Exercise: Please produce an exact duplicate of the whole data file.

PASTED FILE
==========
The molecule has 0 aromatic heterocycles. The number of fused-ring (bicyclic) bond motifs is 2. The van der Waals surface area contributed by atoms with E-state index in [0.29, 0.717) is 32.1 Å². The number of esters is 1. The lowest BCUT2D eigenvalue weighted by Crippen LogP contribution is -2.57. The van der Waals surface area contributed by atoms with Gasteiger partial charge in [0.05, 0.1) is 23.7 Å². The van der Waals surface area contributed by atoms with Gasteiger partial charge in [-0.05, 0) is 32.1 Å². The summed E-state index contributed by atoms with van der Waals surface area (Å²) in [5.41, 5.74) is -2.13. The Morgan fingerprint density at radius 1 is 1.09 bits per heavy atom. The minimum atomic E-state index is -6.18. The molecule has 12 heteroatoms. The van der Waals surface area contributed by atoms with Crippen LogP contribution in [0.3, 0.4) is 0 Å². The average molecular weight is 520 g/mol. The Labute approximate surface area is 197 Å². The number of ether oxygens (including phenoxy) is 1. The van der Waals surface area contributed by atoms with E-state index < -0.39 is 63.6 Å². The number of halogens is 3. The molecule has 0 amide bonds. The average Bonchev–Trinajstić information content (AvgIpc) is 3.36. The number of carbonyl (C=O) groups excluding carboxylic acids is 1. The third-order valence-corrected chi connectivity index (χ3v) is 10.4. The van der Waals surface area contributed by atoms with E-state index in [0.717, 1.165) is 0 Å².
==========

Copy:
The molecule has 0 aromatic heterocycles. The number of fused-ring (bicyclic) bond motifs is 2. The van der Waals surface area contributed by atoms with E-state index in [0.29, 0.717) is 32.1 Å². The number of esters is 1. The lowest BCUT2D eigenvalue weighted by Crippen LogP contribution is -2.57. The van der Waals surface area contributed by atoms with Gasteiger partial charge in [0.05, 0.1) is 23.7 Å². The van der Waals surface area contributed by atoms with Gasteiger partial charge in [-0.05, 0) is 32.1 Å². The summed E-state index contributed by atoms with van der Waals surface area (Å²) in [5.41, 5.74) is -2.13. The Morgan fingerprint density at radius 1 is 1.09 bits per heavy atom. The minimum atomic E-state index is -6.18. The molecule has 12 heteroatoms. The van der Waals surface area contributed by atoms with Crippen LogP contribution in [0.3, 0.4) is 0 Å². The average molecular weight is 520 g/mol. The Labute approximate surface area is 197 Å². The number of ether oxygens (including phenoxy) is 1. The van der Waals surface area contributed by atoms with E-state index < -0.39 is 63.6 Å². The number of halogens is 3. The molecule has 0 amide bonds. The average Bonchev–Trinajstić information content (AvgIpc) is 3.36. The number of carbonyl (C=O) groups excluding carboxylic acids is 1. The third-order valence-corrected chi connectivity index (χ3v) is 10.4. The van der Waals surface area contributed by atoms with E-state index in [0.717, 1.165) is 0 Å².